Late last year, we published our framework for the enterprise AI stack and gestured toward the potential of foundation models to advance innovation at each of its layers, from AI-optimized hardware, compute, and cloud on up. Yesterday’s release of GPT-4, with its ability to process both text and image inputs, promises to accelerate this paradigm shift in AI, which dramatically reduces the time, technical knowledge, and cost needed to spin up AI-enhanced products.
At Foundation, we believe that the generative powers of GPT-4 and its fellow foundation models will prompt a reimagination of nearly every category of software application. (Google’s announcement of generative AI’s integration across its Workspace suite is a case in point.) Building atop foundation models, however, brings with it a unique workflow: one that creates follow-on opportunities for infrastructure-minded entrepreneurs. To borrow a timeworn Silicon Valley analogy: if applications fueled by generative AI represent the next “gold rush,” prospectors need tools—pans, picks, and shovels—that are purpose-made for the task.
In this post, we inventory the rapidly evolving space of generative AI middleware: what we’re calling Foundation Model Ops, or FMOps for short. These tools, which enable builders to quickly move from foundation models to full-fledged AI applications, fall into three categories:
In the map below, we group startups based on their initial use cases, with some startups spanning more than one category. Given the breakneck pace of progress in this space, this map is by no means complete and is intended to evolve and grow. (Reach out to Jaya Gupta, [email protected], to request changes or make suggestions!)
Let’s explore each category and identify places where new startups can plug in.
Unlocking foundation models’ full potential requires additional tinkering: a process known across academic and industry circles as adaptation. At present, adaptation takes two main forms: in-context learning, or prompting, and fine-tuning. Each approach carries its own set of tradeoffs. Choosing the right one (or combination of the two!) requires builders to consider factors such as budget for compute and storage, the amount and structure of task-specific data available, and the extent of access to the model’s underlying parameters.
While based on standard AI architectures (deep neural networks) and techniques (transfer learning), the sheer scale of foundation models has given rise to emergent abilities. Foremost among them is generation: the ability to create media, whether text, images, video, or audio. Another is in-context learning: the ability to adapt in real time via natural language instructions. These instructions, or prompts, allow users to interface directly with the model and prototype custom functionality without the hurdles of learning a machine-readable language and modifying the model’s parameters. Together with these models’ availability via APIs and open source, this new interaction paradigm radically simplifies the workflow for building an AI product.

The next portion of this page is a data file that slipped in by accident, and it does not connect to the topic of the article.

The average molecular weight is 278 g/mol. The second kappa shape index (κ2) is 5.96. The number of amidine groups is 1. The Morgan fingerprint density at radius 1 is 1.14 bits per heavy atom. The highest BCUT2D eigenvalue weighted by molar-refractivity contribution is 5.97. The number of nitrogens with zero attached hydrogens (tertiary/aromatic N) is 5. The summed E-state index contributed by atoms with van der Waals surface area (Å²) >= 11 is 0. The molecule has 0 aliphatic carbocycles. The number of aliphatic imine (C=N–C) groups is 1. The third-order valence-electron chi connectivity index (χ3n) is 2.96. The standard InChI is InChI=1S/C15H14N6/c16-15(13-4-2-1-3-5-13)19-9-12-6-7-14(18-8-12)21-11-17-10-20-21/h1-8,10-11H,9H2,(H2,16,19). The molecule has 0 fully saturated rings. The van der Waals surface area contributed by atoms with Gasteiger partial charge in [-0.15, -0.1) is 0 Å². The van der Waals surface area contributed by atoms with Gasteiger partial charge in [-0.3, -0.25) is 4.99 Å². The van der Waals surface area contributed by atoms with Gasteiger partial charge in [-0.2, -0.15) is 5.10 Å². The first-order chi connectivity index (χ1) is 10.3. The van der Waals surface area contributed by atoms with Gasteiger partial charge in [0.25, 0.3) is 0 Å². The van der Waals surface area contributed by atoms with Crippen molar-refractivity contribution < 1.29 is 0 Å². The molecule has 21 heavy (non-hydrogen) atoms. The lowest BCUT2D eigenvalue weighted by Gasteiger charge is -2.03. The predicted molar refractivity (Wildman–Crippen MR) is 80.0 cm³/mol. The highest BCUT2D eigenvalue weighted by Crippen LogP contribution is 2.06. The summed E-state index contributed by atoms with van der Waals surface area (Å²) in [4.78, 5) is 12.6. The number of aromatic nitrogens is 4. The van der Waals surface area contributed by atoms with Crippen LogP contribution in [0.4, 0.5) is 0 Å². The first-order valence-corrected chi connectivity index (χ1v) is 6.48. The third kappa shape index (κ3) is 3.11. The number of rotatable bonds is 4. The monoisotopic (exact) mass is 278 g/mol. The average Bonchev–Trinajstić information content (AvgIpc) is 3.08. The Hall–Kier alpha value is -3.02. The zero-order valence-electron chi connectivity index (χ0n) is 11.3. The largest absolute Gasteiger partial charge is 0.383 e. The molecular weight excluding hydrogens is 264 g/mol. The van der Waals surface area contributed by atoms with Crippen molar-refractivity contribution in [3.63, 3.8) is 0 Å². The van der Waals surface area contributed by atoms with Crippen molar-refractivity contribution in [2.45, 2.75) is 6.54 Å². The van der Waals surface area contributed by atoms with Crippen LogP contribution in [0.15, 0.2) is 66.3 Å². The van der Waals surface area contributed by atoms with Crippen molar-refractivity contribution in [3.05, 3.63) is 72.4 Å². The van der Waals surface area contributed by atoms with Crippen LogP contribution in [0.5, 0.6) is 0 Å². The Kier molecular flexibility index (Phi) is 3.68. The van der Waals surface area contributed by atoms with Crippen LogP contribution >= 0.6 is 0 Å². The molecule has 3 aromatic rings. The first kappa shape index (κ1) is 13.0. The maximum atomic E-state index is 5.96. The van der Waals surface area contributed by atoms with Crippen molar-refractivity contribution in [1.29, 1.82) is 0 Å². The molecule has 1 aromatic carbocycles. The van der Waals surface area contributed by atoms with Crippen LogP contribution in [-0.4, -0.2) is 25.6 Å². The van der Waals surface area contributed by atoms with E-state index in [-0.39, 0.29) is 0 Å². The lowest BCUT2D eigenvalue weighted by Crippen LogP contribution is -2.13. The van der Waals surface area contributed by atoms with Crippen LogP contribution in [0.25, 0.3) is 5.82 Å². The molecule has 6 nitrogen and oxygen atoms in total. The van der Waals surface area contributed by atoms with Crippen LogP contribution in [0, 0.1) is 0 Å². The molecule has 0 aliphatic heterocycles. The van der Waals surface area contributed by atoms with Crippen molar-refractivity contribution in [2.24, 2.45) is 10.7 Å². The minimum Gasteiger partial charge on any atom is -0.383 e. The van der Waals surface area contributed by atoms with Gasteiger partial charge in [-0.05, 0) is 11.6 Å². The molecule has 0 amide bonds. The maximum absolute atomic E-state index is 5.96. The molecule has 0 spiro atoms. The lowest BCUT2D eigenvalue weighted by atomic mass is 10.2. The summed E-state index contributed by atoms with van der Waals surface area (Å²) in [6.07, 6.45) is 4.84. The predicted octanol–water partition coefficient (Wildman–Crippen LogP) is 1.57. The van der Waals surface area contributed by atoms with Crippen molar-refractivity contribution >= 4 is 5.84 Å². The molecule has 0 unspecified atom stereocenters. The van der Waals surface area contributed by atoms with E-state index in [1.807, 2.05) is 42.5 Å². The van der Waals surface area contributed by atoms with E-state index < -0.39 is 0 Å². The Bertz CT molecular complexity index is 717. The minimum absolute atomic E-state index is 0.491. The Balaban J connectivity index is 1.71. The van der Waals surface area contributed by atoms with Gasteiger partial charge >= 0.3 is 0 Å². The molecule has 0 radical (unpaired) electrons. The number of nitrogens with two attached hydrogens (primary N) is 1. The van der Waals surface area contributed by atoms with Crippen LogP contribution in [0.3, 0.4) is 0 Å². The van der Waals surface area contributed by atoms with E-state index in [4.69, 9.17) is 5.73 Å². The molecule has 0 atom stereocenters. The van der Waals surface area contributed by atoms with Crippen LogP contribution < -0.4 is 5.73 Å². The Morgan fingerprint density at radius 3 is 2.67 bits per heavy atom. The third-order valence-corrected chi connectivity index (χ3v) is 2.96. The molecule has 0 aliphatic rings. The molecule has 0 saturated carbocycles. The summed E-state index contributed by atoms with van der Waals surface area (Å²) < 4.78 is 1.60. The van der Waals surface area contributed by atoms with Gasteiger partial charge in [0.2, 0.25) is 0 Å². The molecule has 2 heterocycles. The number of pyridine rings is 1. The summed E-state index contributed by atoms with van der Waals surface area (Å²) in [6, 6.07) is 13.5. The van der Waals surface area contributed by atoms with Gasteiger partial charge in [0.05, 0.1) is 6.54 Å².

Prompt engineering—the process of designing, adjusting, and optimizing prompts to make a foundation model more performant for a specific use case—has surfaced as a net-new category: one that existing MLOps solutions do not support. Below, we detail the core components of the burgeoning prompt engineering ecosystem:
Effective prompts contain both instructions (commands like “Write,” “Classify,” “Summarize,” “Translate,” “Order,” etc.) and context: examples and additional data that guide the model through a technique known as few-shot learning.
Common types of context include labeled input-output pairs that demonstrate the desired task, real-time data retrieved from a search API, and passages of unstructured data (PDFs, PowerPoints, chat logs, etc.) that are stored and indexed in a vector database (more on this in “Data & Embeddings Management”).
Startups like Promptable and GradientJ offer ready-made templates with placeholders for input variables that automatically suggest starting points and improvements. Others, like PromptBase and FlowGPT, are marketplaces where users can share, discover, buy, and sell prompts for a wide range of use cases.
Because prompt design is an iterative, experimental process, builders need management tools that help them organize, track, and collaborate on prompts, along with optimization tools that enable them to A/B test iterations, feed them to multiple foundation models, and measure their performance against industry-standard ML benchmarks (more on this in “Deploy, Optimize & Monitor”). HoneyHive and PromptLayer are two examples of startups in this space.
Once a prompt is designed, its components can be iteratively adjusted until the model achieves an optimal level of performance. For more sophisticated tasks, multiple prompts can be “chained” together. This entails breaking the overarching task into a series of smaller subtasks, mapping each subtask to a single step for the model to complete, and using the output from one step as an input to the next.
By allowing users to connect multiple calls to a foundation model API in a sequence, chains can power complex workflows that include searching the internet, interacting with third-party tools, querying external databases, incorporating agents, and more. LangChain (covered below in “Foundation Model Programming Frameworks”) offers a standard interface for composing chains that integrates with a range of other tools, along with prebuilt chains for common applications.